While couples in Kentucky and throughout the country who are 50 and older might be more likely to divorce than they were in earlier generations, a closer look at statistics shows that not all marriages of older couples are equally vulnerable. Furthermore, couples younger than 50 still have a divorce rate twice that of their older counterparts.
There are two common denominators among couples who are more likely to divorce. Couples who are less financially stable and who are on a second or later marriage are less likely to stay married. Couples who own property together are less likely to get a divorce, and first marriages are less likely to end in the divorce than later marriages. Divorce among older couples does not appear to be particularly correlated to children leaving home, retirement or other elements that some have speculated about to explain the phenomenon of what is called "gray divorce".
Divorce at any age may leave people less financially secure. Older divorced people tend to have only about 20 percent of the assets that married people their age have. While older people living together in relationships have a poverty rate of 4 percent or less, 27 percent of women and 11 percent of men who divorced after age 50 were living in poverty.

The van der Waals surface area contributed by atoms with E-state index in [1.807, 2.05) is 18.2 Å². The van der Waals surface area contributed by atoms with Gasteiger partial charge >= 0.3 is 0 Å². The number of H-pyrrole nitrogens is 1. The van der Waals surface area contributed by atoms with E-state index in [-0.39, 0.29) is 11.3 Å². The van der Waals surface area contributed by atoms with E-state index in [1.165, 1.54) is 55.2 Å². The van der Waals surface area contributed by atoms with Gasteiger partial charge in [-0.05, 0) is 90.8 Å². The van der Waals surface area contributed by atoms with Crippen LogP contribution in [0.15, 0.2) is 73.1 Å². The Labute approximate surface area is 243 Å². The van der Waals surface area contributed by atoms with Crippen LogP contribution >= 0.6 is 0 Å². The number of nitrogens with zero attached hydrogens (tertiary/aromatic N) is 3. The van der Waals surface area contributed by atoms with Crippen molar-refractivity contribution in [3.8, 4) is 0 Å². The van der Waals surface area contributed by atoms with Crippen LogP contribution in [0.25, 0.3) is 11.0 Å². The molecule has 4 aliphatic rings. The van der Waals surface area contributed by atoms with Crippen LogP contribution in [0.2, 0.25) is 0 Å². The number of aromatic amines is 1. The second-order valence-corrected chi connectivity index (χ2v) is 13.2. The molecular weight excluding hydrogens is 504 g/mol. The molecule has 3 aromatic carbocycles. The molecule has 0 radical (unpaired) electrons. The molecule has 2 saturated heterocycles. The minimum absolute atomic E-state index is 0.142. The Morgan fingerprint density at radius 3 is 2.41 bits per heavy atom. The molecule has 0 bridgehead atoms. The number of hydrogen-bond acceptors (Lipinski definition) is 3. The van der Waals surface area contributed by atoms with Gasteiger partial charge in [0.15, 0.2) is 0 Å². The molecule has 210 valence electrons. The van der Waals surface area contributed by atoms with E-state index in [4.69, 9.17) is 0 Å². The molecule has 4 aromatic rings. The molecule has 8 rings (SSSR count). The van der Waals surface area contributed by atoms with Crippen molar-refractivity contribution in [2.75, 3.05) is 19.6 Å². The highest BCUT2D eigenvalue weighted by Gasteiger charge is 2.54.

For these reasons, people may be particularly concerned about getting a fair share of the marital assets. This may not always be as straightforward as it appears. For example, one person might agree to take the house while the other takes the retirement account. The house might be costly in terms of upkeep, but a person might be able to sell it while the other person might be unable to access a retirement account until reaching a certain age.